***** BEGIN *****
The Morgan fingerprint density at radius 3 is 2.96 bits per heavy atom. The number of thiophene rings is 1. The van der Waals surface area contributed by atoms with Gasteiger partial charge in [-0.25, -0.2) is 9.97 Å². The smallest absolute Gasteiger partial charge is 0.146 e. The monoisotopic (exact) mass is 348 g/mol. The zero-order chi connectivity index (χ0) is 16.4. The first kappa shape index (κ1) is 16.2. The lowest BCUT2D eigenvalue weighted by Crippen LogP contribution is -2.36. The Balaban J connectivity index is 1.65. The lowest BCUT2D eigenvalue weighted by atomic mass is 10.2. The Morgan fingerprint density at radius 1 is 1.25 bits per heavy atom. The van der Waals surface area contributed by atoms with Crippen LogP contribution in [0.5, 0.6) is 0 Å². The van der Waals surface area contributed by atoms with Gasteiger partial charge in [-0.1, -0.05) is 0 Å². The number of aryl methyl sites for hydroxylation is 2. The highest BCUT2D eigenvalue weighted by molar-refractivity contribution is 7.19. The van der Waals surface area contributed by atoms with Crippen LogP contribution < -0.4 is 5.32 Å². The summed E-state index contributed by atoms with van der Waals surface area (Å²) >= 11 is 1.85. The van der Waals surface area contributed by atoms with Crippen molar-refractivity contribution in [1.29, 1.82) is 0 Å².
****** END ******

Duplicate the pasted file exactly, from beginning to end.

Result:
The Morgan fingerprint density at radius 3 is 2.96 bits per heavy atom. The number of thiophene rings is 1. The van der Waals surface area contributed by atoms with Gasteiger partial charge in [-0.25, -0.2) is 9.97 Å². The smallest absolute Gasteiger partial charge is 0.146 e. The monoisotopic (exact) mass is 348 g/mol. The zero-order chi connectivity index (χ0) is 16.4. The first kappa shape index (κ1) is 16.2. The lowest BCUT2D eigenvalue weighted by Crippen LogP contribution is -2.36. The Balaban J connectivity index is 1.65. The lowest BCUT2D eigenvalue weighted by atomic mass is 10.2. The Morgan fingerprint density at radius 1 is 1.25 bits per heavy atom. The van der Waals surface area contributed by atoms with Crippen LogP contribution in [0.5, 0.6) is 0 Å². The van der Waals surface area contributed by atoms with Gasteiger partial charge in [-0.1, -0.05) is 0 Å². The number of aryl methyl sites for hydroxylation is 2. The highest BCUT2D eigenvalue weighted by molar-refractivity contribution is 7.19. The van der Waals surface area contributed by atoms with Crippen LogP contribution < -0.4 is 5.32 Å². The summed E-state index contributed by atoms with van der Waals surface area (Å²) >= 11 is 1.85. The van der Waals surface area contributed by atoms with Crippen molar-refractivity contribution in [1.29, 1.82) is 0 Å².